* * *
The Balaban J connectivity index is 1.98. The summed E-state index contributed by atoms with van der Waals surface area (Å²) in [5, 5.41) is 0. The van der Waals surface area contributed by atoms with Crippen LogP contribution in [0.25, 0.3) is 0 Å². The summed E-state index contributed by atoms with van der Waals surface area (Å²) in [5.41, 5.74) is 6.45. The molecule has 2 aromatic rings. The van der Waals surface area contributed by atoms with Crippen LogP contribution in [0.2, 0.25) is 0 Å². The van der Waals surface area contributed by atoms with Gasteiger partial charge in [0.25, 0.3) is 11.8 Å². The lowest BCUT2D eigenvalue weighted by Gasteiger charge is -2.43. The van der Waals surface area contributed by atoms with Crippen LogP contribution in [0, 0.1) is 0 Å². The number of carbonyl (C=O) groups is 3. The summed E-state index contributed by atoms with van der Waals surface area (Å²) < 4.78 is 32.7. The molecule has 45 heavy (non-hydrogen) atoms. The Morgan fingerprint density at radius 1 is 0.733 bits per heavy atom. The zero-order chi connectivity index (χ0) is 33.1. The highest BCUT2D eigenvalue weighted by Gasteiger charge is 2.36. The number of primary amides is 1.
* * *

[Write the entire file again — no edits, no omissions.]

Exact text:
The Balaban J connectivity index is 1.98. The summed E-state index contributed by atoms with van der Waals surface area (Å²) in [5, 5.41) is 0. The van der Waals surface area contributed by atoms with Crippen LogP contribution in [0.25, 0.3) is 0 Å². The summed E-state index contributed by atoms with van der Waals surface area (Å²) in [5.41, 5.74) is 6.45. The molecule has 2 aromatic rings. The van der Waals surface area contributed by atoms with Crippen LogP contribution in [0.2, 0.25) is 0 Å². The van der Waals surface area contributed by atoms with Gasteiger partial charge in [0.25, 0.3) is 11.8 Å². The lowest BCUT2D eigenvalue weighted by Gasteiger charge is -2.43. The van der Waals surface area contributed by atoms with Crippen LogP contribution in [0, 0.1) is 0 Å². The number of carbonyl (C=O) groups is 3. The summed E-state index contributed by atoms with van der Waals surface area (Å²) < 4.78 is 32.7. The molecule has 45 heavy (non-hydrogen) atoms. The Morgan fingerprint density at radius 1 is 0.733 bits per heavy atom. The zero-order chi connectivity index (χ0) is 33.1. The highest BCUT2D eigenvalue weighted by Gasteiger charge is 2.36. The number of primary amides is 1.